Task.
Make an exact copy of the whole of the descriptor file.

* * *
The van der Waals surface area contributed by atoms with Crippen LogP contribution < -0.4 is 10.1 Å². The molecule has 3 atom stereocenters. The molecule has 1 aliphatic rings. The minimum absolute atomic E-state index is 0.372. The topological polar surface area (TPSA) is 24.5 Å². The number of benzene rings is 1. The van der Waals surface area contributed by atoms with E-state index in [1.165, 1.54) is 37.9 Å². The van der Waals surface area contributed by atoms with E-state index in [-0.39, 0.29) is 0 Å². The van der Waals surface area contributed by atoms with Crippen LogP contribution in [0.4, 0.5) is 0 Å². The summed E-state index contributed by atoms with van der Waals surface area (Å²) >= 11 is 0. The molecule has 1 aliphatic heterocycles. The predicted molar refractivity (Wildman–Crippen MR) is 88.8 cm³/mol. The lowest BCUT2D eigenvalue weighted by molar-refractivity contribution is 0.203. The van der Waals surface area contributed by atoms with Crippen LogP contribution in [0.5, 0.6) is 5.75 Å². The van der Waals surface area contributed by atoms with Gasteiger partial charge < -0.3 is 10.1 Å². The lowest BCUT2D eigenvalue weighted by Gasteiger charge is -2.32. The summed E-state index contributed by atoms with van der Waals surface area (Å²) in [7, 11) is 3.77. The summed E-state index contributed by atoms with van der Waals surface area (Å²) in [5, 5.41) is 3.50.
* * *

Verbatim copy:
The van der Waals surface area contributed by atoms with Crippen LogP contribution < -0.4 is 10.1 Å². The molecule has 3 atom stereocenters. The molecule has 1 aliphatic rings. The minimum absolute atomic E-state index is 0.372. The topological polar surface area (TPSA) is 24.5 Å². The number of benzene rings is 1. The van der Waals surface area contributed by atoms with E-state index in [1.165, 1.54) is 37.9 Å². The van der Waals surface area contributed by atoms with E-state index in [-0.39, 0.29) is 0 Å². The van der Waals surface area contributed by atoms with Crippen LogP contribution in [0.4, 0.5) is 0 Å². The summed E-state index contributed by atoms with van der Waals surface area (Å²) >= 11 is 0. The molecule has 1 aliphatic heterocycles. The predicted molar refractivity (Wildman–Crippen MR) is 88.8 cm³/mol. The lowest BCUT2D eigenvalue weighted by molar-refractivity contribution is 0.203. The van der Waals surface area contributed by atoms with Crippen LogP contribution in [0.5, 0.6) is 5.75 Å². The van der Waals surface area contributed by atoms with Gasteiger partial charge < -0.3 is 10.1 Å². The lowest BCUT2D eigenvalue weighted by Gasteiger charge is -2.32. The summed E-state index contributed by atoms with van der Waals surface area (Å²) in [7, 11) is 3.77. The summed E-state index contributed by atoms with van der Waals surface area (Å²) in [5, 5.41) is 3.50.